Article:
2. Very good post. I say this many days: “I feel fat” and it is true, what you have pointed out. I have screenshot the wheel. Thank you…

  2. I love this point, especially with appearance; really what we’re doing is hiding an underlying need, cause, or emotion. Addressing the physical rather than emotional is easier to deal with and easier to push off as “superficial” if the response you receive is negative. At the same time, it both creates a barrier between you and others AND makes others more comfortable when addressing issues. It’s easier for you (and them) to address “feeling fat” rather than anything involving sadness, anger, or fear. Well written and insightful, girl, thanks for sharing!

  3. Amazing post. Something I’ve never considered before. I’ve definitely said “I feel fat” before, I won’t lie. But I’ve never really thought about how I feel or what I’m saying. I love that emotions wheel too – I might save that to refer back to! Very insightful post, thank you for sharing and giving me something to think about and ensure I don’t do again!

    Jenny in Neverland

  4. Love this. Love the emotional wheel– and really that is so useful for all moments when we want to perform self-sabotage instead of looking at what we’re really feeling and allowing ourselves to feel it. Fat is not a feeling. I love the saying– Fat is something you have. Not who you are. You have fingernails but you are not fingernails. Great post.

  5. This is a great post, I hadn’t even thought about this before. I’ve definitely said many times before that I feel fat, but it didn’t really hit me that it isn’t actually an emotion. Like you have said, it’s been made into such a negative word in this day and age, I’m not even sure it’s possible to change that now either!

    Chloe xx
    http://www.chloechats,com

  6. If I had a ยฃ for everytime I’ve said ‘I feel fat’ over the last 35+ years, I would be rich! That wheel is fab and you don’t realise how many different emotions there are that we can be feeling. ๐Ÿ™‚

    Sarah ๐ŸŒบ || Boxnip

    1. Thank you for reading and leaving me a comment. I still say ‘I feel Fat’ even though I know with good faith that it has nothing to do with me feeling fat at all, and all to do with me feeling sad / angry etc.

      – Nyxie

  7. This is an amazing & thought provoking post! I love the emotion wheel. I have always said I feel fat. Even in the midst of my eating disorder and I had to buy clothes in the children’s department I would still say that. I never stopped to think about what’s going on inside of my mind. Thank you for sharing.

    1. Thank you so much for reading. I still catch myself saying ‘I feel fat’ but I have to remind myself of this post, and how I can’t be a hypocrite to it. I think we have just been trained all our lives that fat is a feeling and we should use it to describe ourselves, but what we are only now starting to realise is that fat is nothing more than cells and words on a page. It does not define us as people and it certainly isn’t even on the same spectrum as emotions.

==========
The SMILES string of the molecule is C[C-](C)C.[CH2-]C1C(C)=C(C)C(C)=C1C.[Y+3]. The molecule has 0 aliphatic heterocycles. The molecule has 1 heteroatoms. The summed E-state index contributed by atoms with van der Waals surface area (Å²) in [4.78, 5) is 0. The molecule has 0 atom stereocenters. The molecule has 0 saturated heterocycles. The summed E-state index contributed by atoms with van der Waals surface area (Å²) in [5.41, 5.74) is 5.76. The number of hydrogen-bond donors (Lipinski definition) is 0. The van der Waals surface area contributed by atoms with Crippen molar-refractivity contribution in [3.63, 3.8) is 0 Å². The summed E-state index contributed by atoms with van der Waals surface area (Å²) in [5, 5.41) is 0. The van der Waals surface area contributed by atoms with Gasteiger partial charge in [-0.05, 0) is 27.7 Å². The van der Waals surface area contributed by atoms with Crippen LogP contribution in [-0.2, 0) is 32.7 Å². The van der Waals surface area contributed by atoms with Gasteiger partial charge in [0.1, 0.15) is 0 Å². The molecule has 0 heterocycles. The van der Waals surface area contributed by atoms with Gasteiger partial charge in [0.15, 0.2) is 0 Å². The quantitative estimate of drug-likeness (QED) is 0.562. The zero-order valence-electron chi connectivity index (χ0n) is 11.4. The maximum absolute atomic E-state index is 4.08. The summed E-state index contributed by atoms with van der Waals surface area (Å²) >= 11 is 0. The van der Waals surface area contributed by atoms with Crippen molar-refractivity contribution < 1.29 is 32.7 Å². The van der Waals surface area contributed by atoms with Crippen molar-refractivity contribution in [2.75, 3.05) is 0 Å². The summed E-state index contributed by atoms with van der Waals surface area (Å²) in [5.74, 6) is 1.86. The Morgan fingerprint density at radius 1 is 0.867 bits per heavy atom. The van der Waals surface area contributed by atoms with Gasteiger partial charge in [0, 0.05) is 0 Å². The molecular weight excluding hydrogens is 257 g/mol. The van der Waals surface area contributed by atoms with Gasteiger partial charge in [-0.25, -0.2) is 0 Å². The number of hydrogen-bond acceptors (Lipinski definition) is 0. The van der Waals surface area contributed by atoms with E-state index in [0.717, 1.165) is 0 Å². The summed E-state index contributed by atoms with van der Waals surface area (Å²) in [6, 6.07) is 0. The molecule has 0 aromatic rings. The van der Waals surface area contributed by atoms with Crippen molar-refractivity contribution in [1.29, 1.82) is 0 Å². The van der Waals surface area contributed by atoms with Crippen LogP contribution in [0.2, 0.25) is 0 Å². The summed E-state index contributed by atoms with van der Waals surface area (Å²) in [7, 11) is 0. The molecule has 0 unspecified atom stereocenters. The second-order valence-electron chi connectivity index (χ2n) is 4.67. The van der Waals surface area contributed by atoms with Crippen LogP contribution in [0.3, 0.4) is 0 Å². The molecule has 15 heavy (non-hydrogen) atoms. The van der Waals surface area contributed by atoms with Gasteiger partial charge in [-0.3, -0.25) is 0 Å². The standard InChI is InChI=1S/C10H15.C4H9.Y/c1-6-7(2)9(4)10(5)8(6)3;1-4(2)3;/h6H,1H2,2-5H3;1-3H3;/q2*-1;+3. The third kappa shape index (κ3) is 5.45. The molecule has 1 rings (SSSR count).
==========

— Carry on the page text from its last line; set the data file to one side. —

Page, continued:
8. I love this post! I’m guilty of saying that I feel fat when what I mean is that I don’t feel confident in my body. I’m trying very very hard to stop using it as an emotion word but I am in the habit of it still because I know that what I see in the mirror doesn’t always reflect reality so rather than outright say that I think my reflection is fat I say “I feel” so that people can’t argue with me so much.

  9. I donโ€™t vocally say โ€œI feel fatโ€ but I think it a lot of times. This is a great reflection and perspective. Youโ€™re very right about it.

  10. Such a powerful post and the way youโ€™ve broken it down has made me see this from a new perspective โค๏ธ Thank you for that!

  11. Wow I love this! Iโ€™m definitely guilty of this! I suffered with bulimia in my teens & to me whenever I see myself โ€œfatโ€ itโ€™s the worst feeling ever but when I see myself โ€œthinโ€ I love it, therefore I can totally understand the importance of this article! Thank you!!

  12. Definitely, our socosoc has created a stigma around the word fat. People compliment you when you loose weight . even it may be the result of your starving yourself and would put you down even you are in recovery from weight loss .

  13. Great Post ! I totally agree with you. Fat or thin is not a feeling. I am always slim & I accept this that I used to feel little bit less confident about it sometimes thinking I need to put on some weight but I always support that fat or thin is not a thing to be ashamed of & they can’t be associated with emotions logically. Whether you are fat or thin, the thing that matters are who you’re as a person and how you feel. I have chosen Name Simply Beautiful รŸ in blogging because of this reason. I always say be yourself be simply beautiful..love yourself who you’re & appreciate it. Also, it is not bad to express how you feel, only we need to break this taboo about physical appearances that if you’re fat or thin, it means negative emotions. This post was brilliant & thought provoking. It made me express here. Thank you for sharing this wonderful post. That emotion & feeling wheel is awesome too. Never seen such thing before! Much love ๐Ÿ˜Š๐Ÿ’–